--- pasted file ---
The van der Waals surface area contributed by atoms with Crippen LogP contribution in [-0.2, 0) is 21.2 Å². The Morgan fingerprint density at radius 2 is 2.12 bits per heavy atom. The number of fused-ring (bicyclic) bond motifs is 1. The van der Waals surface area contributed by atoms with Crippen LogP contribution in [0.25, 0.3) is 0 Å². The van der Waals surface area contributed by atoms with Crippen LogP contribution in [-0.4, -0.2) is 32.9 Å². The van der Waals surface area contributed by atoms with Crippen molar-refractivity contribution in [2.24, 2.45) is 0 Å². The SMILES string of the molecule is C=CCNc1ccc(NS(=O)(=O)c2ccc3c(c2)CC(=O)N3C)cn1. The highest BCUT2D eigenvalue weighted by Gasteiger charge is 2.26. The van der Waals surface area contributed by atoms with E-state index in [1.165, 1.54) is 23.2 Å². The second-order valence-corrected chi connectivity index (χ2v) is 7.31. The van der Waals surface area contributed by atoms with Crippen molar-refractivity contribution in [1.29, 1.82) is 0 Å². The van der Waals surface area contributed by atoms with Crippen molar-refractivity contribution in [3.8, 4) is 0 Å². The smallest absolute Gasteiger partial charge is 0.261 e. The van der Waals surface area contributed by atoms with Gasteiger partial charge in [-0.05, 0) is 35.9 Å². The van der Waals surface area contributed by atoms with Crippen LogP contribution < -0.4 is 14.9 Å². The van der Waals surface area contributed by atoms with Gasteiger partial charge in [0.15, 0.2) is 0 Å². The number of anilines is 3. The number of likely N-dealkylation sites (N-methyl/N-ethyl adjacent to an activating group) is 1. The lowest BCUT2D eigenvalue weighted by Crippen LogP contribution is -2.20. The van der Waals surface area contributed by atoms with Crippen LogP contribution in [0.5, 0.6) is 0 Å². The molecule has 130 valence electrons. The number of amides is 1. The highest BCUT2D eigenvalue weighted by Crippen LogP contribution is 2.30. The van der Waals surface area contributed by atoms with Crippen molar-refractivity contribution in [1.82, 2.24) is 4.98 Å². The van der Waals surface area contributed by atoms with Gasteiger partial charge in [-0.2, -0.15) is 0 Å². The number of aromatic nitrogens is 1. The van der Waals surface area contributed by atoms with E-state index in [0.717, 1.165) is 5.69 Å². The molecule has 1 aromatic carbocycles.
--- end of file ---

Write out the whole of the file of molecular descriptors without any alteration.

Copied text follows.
The van der Waals surface area contributed by atoms with Crippen LogP contribution in [-0.2, 0) is 21.2 Å². The Morgan fingerprint density at radius 2 is 2.12 bits per heavy atom. The number of fused-ring (bicyclic) bond motifs is 1. The van der Waals surface area contributed by atoms with Crippen LogP contribution in [0.25, 0.3) is 0 Å². The van der Waals surface area contributed by atoms with Crippen LogP contribution in [-0.4, -0.2) is 32.9 Å². The van der Waals surface area contributed by atoms with Crippen molar-refractivity contribution in [2.24, 2.45) is 0 Å². The SMILES string of the molecule is C=CCNc1ccc(NS(=O)(=O)c2ccc3c(c2)CC(=O)N3C)cn1. The highest BCUT2D eigenvalue weighted by Gasteiger charge is 2.26. The van der Waals surface area contributed by atoms with E-state index in [1.165, 1.54) is 23.2 Å². The second-order valence-corrected chi connectivity index (χ2v) is 7.31. The van der Waals surface area contributed by atoms with Crippen molar-refractivity contribution in [1.29, 1.82) is 0 Å². The van der Waals surface area contributed by atoms with Crippen molar-refractivity contribution in [3.8, 4) is 0 Å². The smallest absolute Gasteiger partial charge is 0.261 e. The van der Waals surface area contributed by atoms with Gasteiger partial charge in [-0.05, 0) is 35.9 Å². The van der Waals surface area contributed by atoms with Crippen LogP contribution < -0.4 is 14.9 Å². The van der Waals surface area contributed by atoms with Gasteiger partial charge in [0.15, 0.2) is 0 Å². The number of anilines is 3. The number of likely N-dealkylation sites (N-methyl/N-ethyl adjacent to an activating group) is 1. The lowest BCUT2D eigenvalue weighted by Crippen LogP contribution is -2.20. The van der Waals surface area contributed by atoms with Crippen LogP contribution in [0.5, 0.6) is 0 Å². The molecule has 130 valence electrons. The number of amides is 1. The highest BCUT2D eigenvalue weighted by Crippen LogP contribution is 2.30. The van der Waals surface area contributed by atoms with Crippen molar-refractivity contribution in [1.82, 2.24) is 4.98 Å². The van der Waals surface area contributed by atoms with Gasteiger partial charge in [-0.2, -0.15) is 0 Å². The number of aromatic nitrogens is 1. The van der Waals surface area contributed by atoms with E-state index in [0.717, 1.165) is 5.69 Å². The molecule has 1 aromatic carbocycles.